Feature Article

June 05, 2012

Nokia Files Lawsuits for Patent Infringement as It Looks for Much-Needed Revenue

Nokia has filed lawsuits against Research In Motion, HTC Corp and Viewsonic Corp for alleged patent infringement – which is seen as a way for it to collect much-needed money from royalties until it can generate revenue from other sources. All together, there were 45 patent infringements claimed with cases related to the United States and Germany, connected to phones and tablets, according to the lawsuit.

“We have taken this step to stop the unauthorized use of our proprietary innovations and technologies which are not extensively licensed to the industry and make up the majority of our industry leading patent portfolio,” Nokia said in a statement. “Nokia believes that other companies need to compete using their own innovations, rather than copying our proprietary technologies.”

The patents relate to dual-function antennas, multimode radios and power management. Among the software were application stores, multitasking, navigation, conversational message display, dynamic menus, data encryption and retrieval of e-mail attachments on a mobile device, according to reports.

A complaint was filed against HTC at the U.S. International Trade Commission in Washington, D.C. The commission can stop imports of products that infringe upon U.S. patents. Nokia sued HTC and ViewSonic in Delaware federal court. In addition, the companies were named in the lawsuits filed in Germany.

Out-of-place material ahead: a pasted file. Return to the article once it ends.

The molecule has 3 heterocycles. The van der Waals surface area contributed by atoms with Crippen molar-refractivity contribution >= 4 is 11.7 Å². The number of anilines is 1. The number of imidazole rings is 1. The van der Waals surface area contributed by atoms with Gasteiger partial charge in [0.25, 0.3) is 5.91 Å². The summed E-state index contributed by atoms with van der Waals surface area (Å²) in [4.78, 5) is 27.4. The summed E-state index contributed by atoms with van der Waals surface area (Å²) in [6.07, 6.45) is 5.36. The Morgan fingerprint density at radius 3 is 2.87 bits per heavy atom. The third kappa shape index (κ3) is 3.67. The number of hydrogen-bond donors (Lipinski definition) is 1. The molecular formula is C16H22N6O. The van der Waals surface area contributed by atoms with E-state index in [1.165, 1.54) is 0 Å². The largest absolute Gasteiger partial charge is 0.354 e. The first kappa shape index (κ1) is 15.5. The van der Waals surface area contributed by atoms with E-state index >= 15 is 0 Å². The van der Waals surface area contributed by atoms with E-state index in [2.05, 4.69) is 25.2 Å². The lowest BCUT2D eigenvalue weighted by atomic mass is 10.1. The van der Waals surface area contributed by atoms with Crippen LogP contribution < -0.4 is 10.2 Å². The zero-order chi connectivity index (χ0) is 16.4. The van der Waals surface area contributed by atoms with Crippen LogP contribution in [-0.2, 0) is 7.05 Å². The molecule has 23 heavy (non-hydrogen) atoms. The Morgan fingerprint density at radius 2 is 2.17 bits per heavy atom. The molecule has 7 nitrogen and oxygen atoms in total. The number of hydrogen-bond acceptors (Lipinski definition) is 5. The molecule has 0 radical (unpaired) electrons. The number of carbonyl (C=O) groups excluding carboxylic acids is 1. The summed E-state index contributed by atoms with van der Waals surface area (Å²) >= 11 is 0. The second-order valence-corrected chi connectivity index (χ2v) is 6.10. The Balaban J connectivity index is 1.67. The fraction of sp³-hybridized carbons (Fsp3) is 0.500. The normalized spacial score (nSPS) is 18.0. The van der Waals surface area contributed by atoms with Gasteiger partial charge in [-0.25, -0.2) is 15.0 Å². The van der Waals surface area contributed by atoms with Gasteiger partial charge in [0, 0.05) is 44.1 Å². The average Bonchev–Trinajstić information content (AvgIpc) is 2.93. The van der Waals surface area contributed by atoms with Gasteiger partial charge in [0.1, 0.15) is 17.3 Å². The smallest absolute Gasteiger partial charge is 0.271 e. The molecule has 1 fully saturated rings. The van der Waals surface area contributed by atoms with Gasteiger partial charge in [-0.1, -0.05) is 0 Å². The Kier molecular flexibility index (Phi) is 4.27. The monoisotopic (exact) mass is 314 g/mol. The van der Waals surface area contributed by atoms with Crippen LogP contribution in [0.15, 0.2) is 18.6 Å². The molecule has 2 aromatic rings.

It was also noted by the news report that six of the patents highlighted in the new lawsuits were named in prior lawsuits Nokia brought against Apple Inc. Apple last year said it would pay both a payment and royalties to Nokia to settle that litigation.

RIM had no comment on the new lawsuit. HTC delayed issuing any comments on the suit. ViewSonic told Businessweek it was “taking appropriate measures to protect our interests.”

“Though we’d prefer to avoid litigation, Nokia had to file these actions to end the unauthorized use of our proprietary innovations and technologies, which have not been widely licensed,” Nokia said in a statement.

In the longer run, Nokia is hoping it will get increased revenue as it shifts from the Symbian operating system to Microsoft's Windows Phone. Nokia has seen lower shares of the market, while its patents remain valuable. Reports also state that analysts are predicting Nokia may soon file lawsuits against Chinese and Indian companies, and Amazon. Amazon’s Kindle Fire employs the Android operating system.

Earlier this month, Standard & Poor's and Fitch Ratings lowered ratings on Nokia to "junk" level. Samsung Electronics is now the most popular producer of cell phones, according to a new industry study from IHS. Samsung surpassed Nokia Corp. in the Q1. When it comes to smartphones, Apple posted top in the quarter followed by Samsung, which captured second place.

Royalties at Nokia are expected to reach $658 million per year, the company’s chief financial officer, Timo Ihamuotila stated.

Edited by Brooke Neuman

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